MEDFORD, Ore. -- The students in Mr. Carson's class run every week, twice a week, at least 1 mile each. They started back in January and not too long ago they got a special surprise to help them track their journey.
"When we got it some people had tears and I was kind of getting teary-eyed too because we didn't know Mr. Carson was doing this for all of us," said 4th grader, Jorgia.
Mr. Carson had put together a donation page on choosedonors.org asking for donations so that he could buy each one of his 28 students a Fitbit.
"When I set up the thing for the Fitbit I wasn’t 100% sure when it would happen or if it would happen. It happened within a week so that was great!" said Kyle Carson, a 4th grade teacher at Orchard Hills Elementary School and the organizer of the Oregon Trail Run.
Mr. Carson started out making tally marks for every student every time they completed a lap and then marking their time on his watch. Now with the new Fitbits the students are directly involved in tracking their mileage. At the end of every run they write down how many steps and miles they completed and then they map out how far they went on the Oregon trail. Each student has his own personal map of the trail with their own distances.
Mr. Carson says that the bi-weekly runs have done much more than help him teach history.
"They're learning a lot more about commitment too. We say, no matter what, if it's raining, if it's cold, if the sprinklers are on, if it's hot, we will always come out. I think it's good for them to learn that being dedicated to something and working towards a goal," he explained that for many of the students this is one of their first long-term goals they have ever set for themselves, "I think too, now with kids, everything is so instant; everything is at their fingertips. So to have something that is a six-month goal that we're constantly working towards has been really cool for them to learn and practice and see."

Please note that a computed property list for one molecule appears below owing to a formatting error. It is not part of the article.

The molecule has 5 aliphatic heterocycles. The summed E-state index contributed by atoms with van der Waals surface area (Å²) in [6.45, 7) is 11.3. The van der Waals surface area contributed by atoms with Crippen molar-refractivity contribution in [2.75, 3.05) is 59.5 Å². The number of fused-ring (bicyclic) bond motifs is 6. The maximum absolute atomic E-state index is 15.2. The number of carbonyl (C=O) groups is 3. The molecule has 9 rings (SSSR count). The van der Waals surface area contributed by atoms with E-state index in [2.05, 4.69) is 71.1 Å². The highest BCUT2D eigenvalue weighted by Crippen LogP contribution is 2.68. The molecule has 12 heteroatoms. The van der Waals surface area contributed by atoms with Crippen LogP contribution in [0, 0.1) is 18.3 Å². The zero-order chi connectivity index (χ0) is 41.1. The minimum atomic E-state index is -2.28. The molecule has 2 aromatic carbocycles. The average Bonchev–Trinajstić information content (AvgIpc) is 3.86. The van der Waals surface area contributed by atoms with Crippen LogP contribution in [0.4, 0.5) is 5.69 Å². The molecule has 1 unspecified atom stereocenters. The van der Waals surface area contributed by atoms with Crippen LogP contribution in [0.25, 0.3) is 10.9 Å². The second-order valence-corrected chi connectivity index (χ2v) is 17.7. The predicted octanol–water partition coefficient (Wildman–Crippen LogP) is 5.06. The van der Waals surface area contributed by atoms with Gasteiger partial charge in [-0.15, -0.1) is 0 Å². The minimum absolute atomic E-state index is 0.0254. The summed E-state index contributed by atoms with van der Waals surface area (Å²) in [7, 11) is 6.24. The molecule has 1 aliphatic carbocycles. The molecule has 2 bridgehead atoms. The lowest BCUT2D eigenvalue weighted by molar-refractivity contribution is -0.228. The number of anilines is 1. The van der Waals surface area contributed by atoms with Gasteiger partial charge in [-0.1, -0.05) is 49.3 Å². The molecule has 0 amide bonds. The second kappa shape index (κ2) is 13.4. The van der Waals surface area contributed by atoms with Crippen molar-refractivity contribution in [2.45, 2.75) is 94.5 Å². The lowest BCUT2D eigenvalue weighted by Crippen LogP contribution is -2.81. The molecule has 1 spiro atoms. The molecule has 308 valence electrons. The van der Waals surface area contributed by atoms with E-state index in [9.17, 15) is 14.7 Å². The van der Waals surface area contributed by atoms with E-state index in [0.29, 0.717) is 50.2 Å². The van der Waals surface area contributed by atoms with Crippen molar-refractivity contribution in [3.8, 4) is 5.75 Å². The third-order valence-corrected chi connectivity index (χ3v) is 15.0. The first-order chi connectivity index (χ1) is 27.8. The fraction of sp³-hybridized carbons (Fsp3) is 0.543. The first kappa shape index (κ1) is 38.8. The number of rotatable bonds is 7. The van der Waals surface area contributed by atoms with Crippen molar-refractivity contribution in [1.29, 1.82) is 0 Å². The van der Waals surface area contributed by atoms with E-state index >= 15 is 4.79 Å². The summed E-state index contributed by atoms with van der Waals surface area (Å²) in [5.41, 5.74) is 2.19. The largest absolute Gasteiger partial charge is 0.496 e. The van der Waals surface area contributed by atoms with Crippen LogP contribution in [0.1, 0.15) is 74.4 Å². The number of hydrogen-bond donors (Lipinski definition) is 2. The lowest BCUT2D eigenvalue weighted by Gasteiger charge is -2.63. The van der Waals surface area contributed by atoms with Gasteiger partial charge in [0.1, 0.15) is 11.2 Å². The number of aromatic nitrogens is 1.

Now the students are excited and they look forward to the runs but at the whole idea had a bumpy start, "Once we talked about the fact that running is more about improving for yourself and it doesn’t matter how fast you go you know you can walk you can run it’s just about you getting better once we kind of learned that then it really changed for a lot of the kids," said Carson, "We also learned about encouraging each other like I said it’s not a race it’s not about who can get here first it’s about all of us trying to get better together."
Even beyond running, Mr. Carson says that he has noticed a difference in the classroom too.
"At the elementary level now so much of it is just reading and math; there's other standards but those two especially, so some of the kids, if they don’t feel successful in those two situations then they just don’t feel like they're successful at school. The fact that we’ve added the running part in and kids can be active out here and find success that way maybe rather than in other ways and allows them to connect more with school which I think is important too," explained Carson.
The class plans on finishing the trail before the end of the school year and Mr. Carson says he will definitely be incorporating this in future classes as well.
- 4th Graders Run The Oregon Trail
- Oregon Trails: Movie Theatres
- Oregon Trails: Murder Trial
- Oregon Trails: Sister City
- Oregon Trails: Court Cameras
- Oregon Lawmaker Proposes Renaming Portland Trail Blazers
- Where to celebrate the 4th of July in Southern Oregon
- Oregon Senate bill would allow gun safety to be taught to 1st graders
- Volunteers Needed For Trail Maintenance
- UPDATE: Tiller Trail Highway Wildfire